Wednesday, December 28, 2011

Getting Ready to Get Ready to Make Changes

I'm thinking and talking and writing about change; change that I am choosing, not change that is being imposed upon me.  Theoretically, we prefer change that we have control over to that which we do not. But, we can't necessarily stick to change even change we choose. The will or skill to do so is labeled in many ways: will power, self-control, strategic allocation of attention. I started last week to avoid the onus of New Years resolution. I'm meditating for 20 minutes 5 days a week in my pjs as I roll out of bed, followed by 10 minutes of stretching, back exercises,  and finally followed by coffee. So far so good.

Along the way I found this  article on Psyblog. I like it because research is routinely included so you can easily verify the tips. Although ten techniques are mentioned, I'm only including the first two right now because many are redundant. Here's the opening.

"1. Respect low ego
Research has found that self-control is a limited resource (Vohs et al., 2000). Exercising it has clear physiological effects, like lower glucose levels (Gailliot et al., 2007).
At any one time we only have so much self-control in the tank. When you've been tightly controlling yourself, the tank is low and you become more likely to give in to temptation. Psychologists call this 'ego-depletion'.
Recognise when your levels of self-control are low and make sure you find a way to avoid temptation during those times.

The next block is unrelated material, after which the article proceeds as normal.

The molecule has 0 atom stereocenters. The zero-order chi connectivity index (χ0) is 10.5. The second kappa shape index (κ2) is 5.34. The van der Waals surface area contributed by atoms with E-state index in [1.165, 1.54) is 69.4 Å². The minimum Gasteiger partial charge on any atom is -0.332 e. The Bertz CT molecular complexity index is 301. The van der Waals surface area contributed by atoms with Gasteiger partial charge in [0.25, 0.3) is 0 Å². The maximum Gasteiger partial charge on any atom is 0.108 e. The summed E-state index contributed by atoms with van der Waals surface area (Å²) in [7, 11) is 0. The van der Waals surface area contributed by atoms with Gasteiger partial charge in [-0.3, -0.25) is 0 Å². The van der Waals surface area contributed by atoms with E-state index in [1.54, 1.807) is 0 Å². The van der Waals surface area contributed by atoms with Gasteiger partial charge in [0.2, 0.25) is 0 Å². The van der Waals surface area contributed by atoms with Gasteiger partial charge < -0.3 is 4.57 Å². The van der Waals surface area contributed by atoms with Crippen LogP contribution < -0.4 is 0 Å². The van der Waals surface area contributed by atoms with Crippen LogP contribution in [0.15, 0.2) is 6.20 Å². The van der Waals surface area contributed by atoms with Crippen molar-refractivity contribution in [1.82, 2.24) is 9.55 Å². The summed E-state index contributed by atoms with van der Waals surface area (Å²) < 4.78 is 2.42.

Unfortunately, as we all know to our cost, self-control frequently fails. Part of the problem is we overestimate our ability to resist temptation (Nordgren et al., 2009)."

Here's a link to an article on this blog about decision fatigue, ego depletion etc. http://intelligentwomenonly.blogspot.com/2011/08/decision-fatigue.htmlA shot of sugar helps — sometimes. But if you're temptation is sugar, best to try something else.

"2. Pre-commit 

Make the decision before you're in the tempting situation. Pre-committing yourself to difficult goals can lead to increased performance. In one study by Ariely and Wertenbroch (2002) students who imposed strict deadlines on themselves performed better than those who didn't.
Only take a limited amount of money with you to curtail spending, or only have healthy foods at home to avoid the temptation to go astray.
It's difficult to pre-commit because normally we like to leave our options open. But if you're harsh on you future self, you're less likely to regret it."

We'll all find different ways that work with our different brains and habits. The shot of sugar doesn't help me, even if I don't have an overeating or sugar temptation. Pre-committing works even though I'm not sure why. Maybe because I like to know I can count on myself ?
What works for  you?
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